2019 - Volume #43, Issue #3, Page #24[ Sample Stories From This Issue | List of All Stories In This Issue | Print this story | Read this issue]
“Bucket Truck” Turned Into Pull-Type Manlift
“I was able to buy most of the components cheap so it didn’t cost much to build. My total expense was only about $1,500,” says Peterson. “It’s licensed as a trailer so it’s covered by my pickup’s insurance policy, instead of needing separate coverage. Also, it requires much less maintenance than a bucket truck.”
Peterson bought the bucket truck at a local wrecking yard. It had been used by a railroad company to drive alongside railroad tracks where workers performed maintenance work on power lines paralleling the tracks. The manlift, located just behind the cab, used a pto off the truck’s transmission to power a hydraulic pump that operated the manlift.
He cut the truck’s frame off just ahead of the cab firewall, keeping only the service box and a 4 1/2-ft. section of frame that extends out front. He welded on lengths of 5-in. channel iron to box in the frame, then bolted on an industrial Wisconsin 4-cyl. engine with 3-speed transmission. The transmission drives a big hydraulic pump that operates the manlift. The manlift has 2 sets of controls - one on the bucket and one on the service box.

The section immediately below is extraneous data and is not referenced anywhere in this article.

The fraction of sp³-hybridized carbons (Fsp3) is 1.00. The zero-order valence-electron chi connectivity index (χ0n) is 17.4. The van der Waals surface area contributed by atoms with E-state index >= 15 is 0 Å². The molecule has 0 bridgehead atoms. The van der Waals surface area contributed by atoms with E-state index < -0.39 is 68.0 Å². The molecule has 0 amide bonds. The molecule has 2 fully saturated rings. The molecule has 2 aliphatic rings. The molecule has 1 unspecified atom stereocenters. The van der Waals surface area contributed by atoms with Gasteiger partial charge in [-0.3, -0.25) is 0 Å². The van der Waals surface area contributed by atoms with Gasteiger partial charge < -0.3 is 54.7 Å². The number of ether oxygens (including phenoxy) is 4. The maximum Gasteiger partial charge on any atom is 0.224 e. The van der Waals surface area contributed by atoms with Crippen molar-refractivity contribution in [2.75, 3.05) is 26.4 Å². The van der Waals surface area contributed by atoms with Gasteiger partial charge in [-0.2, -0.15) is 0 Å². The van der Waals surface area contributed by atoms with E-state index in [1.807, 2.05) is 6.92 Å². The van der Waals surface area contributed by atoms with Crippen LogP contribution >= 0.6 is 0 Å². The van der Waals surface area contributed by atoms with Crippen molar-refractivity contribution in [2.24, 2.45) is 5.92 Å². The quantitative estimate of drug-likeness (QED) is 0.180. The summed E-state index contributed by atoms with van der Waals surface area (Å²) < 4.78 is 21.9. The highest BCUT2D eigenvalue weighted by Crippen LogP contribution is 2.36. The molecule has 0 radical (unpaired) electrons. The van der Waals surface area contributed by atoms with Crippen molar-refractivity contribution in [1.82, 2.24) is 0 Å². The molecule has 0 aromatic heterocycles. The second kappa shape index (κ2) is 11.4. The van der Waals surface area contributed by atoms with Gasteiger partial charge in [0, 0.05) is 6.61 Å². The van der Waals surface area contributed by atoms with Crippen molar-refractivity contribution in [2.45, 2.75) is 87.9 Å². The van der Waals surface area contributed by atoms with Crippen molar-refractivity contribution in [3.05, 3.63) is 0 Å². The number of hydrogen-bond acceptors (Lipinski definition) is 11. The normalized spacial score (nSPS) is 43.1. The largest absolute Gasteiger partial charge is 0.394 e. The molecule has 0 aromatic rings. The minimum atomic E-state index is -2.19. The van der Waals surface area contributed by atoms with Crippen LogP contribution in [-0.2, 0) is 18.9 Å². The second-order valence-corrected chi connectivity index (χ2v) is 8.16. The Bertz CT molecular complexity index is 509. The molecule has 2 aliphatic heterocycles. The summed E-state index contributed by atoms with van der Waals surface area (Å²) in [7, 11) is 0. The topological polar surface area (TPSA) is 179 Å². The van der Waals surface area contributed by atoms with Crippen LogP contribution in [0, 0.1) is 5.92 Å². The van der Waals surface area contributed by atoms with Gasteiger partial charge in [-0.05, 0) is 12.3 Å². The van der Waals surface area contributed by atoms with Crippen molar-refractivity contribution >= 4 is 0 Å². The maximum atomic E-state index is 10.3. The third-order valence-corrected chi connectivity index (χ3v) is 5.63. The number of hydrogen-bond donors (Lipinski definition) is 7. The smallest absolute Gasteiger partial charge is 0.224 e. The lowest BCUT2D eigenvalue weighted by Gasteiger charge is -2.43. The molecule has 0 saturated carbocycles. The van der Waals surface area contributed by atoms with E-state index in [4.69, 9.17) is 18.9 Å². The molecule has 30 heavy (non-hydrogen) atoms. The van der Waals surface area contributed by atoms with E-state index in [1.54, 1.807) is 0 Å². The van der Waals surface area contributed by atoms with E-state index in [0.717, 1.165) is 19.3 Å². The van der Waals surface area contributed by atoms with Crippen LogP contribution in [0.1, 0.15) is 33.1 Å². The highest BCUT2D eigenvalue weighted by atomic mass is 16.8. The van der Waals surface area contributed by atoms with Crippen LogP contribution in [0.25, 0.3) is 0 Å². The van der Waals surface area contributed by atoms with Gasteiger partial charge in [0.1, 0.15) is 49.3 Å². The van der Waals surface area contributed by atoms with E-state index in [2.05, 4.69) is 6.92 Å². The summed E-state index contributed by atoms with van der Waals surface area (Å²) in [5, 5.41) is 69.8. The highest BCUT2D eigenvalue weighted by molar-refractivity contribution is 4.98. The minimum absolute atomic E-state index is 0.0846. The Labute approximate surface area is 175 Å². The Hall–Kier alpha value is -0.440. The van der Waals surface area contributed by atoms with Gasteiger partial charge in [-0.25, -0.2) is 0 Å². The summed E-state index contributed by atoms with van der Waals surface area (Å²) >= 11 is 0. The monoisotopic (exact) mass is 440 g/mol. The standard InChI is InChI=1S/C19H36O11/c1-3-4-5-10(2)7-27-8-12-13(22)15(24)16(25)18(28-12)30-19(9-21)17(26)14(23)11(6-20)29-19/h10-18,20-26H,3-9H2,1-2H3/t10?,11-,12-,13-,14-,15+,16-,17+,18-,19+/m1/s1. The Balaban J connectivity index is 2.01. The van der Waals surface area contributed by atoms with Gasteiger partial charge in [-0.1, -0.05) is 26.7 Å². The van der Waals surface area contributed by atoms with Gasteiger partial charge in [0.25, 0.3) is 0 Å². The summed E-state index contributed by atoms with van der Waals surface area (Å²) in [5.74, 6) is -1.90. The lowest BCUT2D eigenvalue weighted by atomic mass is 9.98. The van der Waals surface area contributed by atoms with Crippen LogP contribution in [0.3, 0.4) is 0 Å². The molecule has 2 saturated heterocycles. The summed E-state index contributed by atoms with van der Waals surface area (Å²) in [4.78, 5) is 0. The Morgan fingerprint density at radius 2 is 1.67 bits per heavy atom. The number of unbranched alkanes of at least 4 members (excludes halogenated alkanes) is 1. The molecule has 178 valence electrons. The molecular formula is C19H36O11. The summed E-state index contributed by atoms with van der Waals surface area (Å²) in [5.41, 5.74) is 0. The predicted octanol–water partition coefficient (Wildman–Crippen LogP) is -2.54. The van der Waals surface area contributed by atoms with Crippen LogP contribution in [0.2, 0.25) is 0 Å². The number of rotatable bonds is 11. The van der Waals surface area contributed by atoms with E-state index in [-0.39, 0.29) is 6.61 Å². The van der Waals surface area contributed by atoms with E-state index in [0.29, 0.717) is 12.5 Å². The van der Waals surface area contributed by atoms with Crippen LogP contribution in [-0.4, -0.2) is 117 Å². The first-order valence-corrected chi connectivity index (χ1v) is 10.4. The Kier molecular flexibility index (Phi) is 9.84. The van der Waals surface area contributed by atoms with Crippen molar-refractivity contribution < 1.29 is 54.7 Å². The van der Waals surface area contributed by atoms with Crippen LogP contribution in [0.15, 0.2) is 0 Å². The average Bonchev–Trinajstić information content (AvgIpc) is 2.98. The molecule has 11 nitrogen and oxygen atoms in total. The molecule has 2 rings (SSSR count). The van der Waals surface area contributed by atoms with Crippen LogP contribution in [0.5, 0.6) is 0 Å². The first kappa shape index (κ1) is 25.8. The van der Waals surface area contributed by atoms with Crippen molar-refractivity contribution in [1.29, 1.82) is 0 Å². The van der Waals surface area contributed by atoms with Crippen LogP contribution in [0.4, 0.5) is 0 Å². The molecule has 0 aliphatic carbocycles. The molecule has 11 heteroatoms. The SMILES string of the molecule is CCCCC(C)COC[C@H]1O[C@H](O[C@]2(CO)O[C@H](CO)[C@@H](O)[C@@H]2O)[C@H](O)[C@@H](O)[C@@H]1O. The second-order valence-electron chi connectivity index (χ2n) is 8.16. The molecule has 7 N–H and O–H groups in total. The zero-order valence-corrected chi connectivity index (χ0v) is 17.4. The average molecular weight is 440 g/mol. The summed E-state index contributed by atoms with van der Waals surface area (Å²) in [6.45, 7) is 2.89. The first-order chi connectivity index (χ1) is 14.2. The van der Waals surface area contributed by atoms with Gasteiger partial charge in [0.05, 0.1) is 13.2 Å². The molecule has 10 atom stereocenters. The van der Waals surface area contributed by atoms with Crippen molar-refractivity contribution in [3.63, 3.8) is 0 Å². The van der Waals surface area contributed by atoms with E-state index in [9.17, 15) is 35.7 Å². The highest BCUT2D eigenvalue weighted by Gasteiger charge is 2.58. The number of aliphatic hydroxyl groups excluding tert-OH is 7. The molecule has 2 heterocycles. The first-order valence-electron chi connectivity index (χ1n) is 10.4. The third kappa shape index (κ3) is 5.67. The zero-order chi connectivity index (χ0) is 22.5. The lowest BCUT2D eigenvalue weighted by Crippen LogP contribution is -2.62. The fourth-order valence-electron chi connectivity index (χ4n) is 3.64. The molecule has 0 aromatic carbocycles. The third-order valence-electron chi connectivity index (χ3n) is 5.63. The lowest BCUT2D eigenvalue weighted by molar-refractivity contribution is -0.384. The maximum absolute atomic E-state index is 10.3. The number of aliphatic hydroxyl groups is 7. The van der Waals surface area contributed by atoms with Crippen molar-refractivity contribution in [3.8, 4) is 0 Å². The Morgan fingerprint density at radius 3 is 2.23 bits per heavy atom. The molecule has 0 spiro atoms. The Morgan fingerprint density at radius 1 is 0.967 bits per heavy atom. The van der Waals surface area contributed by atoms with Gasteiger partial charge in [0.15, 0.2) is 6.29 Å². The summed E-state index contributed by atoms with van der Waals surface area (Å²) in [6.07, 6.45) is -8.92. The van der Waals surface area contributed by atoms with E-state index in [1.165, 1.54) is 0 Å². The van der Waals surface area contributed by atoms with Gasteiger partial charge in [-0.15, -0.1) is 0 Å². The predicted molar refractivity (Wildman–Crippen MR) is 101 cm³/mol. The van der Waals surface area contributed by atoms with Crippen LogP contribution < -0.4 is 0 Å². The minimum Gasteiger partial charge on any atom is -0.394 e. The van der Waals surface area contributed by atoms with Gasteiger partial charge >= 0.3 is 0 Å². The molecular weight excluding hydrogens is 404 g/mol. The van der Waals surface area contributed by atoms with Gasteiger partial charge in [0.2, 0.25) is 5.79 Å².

“I use it to do everything from cleaning gutters to pruning trees - anywhere a stepladder can’t reach high enough,” says Peterson. “One time I even drove it to a Ford dealership that needed some security cameras replaced. People ask me all the time if they can borrow it, and some even want to paint their house with it. I tell them I’m okay with that, as long as they don’t splash paint all over everything.”
The tongue with engine weighs about 1,800 lbs., and the entire unit weighs about 4,000 lbs. so it’s very stable, says Peterson. “With all that weight I can run the boom straight out to the side almost 40 ft. without any problems. The boom may rock back and forth a little, but it won’t tip over. I used 3-in. square tubing to make outriggers at each end of the service box, but I’ve never had to use them.”
He paid only $200 for the bucket truck. “It had spent years running over railroad ties alongside the tracks and the front suspension was fatigued, which is why I got such a good deal on it,” says Peterson. Since the unit is so heavy, Peterson welded mechanical surge brakes on it to keep the trailer from ever jackknifing. “The surge brakes use the trailer’s natural momentum to actuate the brakes. Applying the brakes on the towing vehicle automatically activates them.”
Contact: FARM SHOW Followup, Michael C. Peterson, 2112 Yew St. Rd., Bellingham, Wash. 98229 (ph 360 676-0971; firstname.lastname@example.org).
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